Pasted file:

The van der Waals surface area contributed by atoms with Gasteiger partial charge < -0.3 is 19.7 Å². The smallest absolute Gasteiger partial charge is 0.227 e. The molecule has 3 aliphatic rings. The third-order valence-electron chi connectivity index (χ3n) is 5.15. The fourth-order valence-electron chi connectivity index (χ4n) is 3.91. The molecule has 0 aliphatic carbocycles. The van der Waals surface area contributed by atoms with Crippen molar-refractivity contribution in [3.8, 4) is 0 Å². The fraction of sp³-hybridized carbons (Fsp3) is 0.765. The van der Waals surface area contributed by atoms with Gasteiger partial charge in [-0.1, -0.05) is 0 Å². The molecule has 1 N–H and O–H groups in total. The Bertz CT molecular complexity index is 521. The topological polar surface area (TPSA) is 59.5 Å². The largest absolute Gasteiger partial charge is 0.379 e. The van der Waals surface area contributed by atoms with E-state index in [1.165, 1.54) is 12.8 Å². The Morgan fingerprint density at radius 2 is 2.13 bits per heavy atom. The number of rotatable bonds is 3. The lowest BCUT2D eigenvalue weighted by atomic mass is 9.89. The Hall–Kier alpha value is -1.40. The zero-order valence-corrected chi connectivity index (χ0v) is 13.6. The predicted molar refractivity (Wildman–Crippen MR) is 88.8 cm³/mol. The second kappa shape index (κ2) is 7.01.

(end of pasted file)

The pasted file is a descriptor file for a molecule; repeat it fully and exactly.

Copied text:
The van der Waals surface area contributed by atoms with Gasteiger partial charge < -0.3 is 19.7 Å². The smallest absolute Gasteiger partial charge is 0.227 e. The molecule has 3 aliphatic rings. The third-order valence-electron chi connectivity index (χ3n) is 5.15. The fourth-order valence-electron chi connectivity index (χ4n) is 3.91. The molecule has 0 aliphatic carbocycles. The van der Waals surface area contributed by atoms with Crippen molar-refractivity contribution in [3.8, 4) is 0 Å². The fraction of sp³-hybridized carbons (Fsp3) is 0.765. The van der Waals surface area contributed by atoms with Gasteiger partial charge in [-0.1, -0.05) is 0 Å². The molecule has 1 N–H and O–H groups in total. The Bertz CT molecular complexity index is 521. The topological polar surface area (TPSA) is 59.5 Å². The largest absolute Gasteiger partial charge is 0.379 e. The van der Waals surface area contributed by atoms with E-state index in [1.165, 1.54) is 12.8 Å². The Morgan fingerprint density at radius 2 is 2.13 bits per heavy atom. The number of rotatable bonds is 3. The lowest BCUT2D eigenvalue weighted by atomic mass is 9.89. The Hall–Kier alpha value is -1.40. The zero-order valence-corrected chi connectivity index (χ0v) is 13.6. The predicted molar refractivity (Wildman–Crippen MR) is 88.8 cm³/mol. The second kappa shape index (κ2) is 7.01.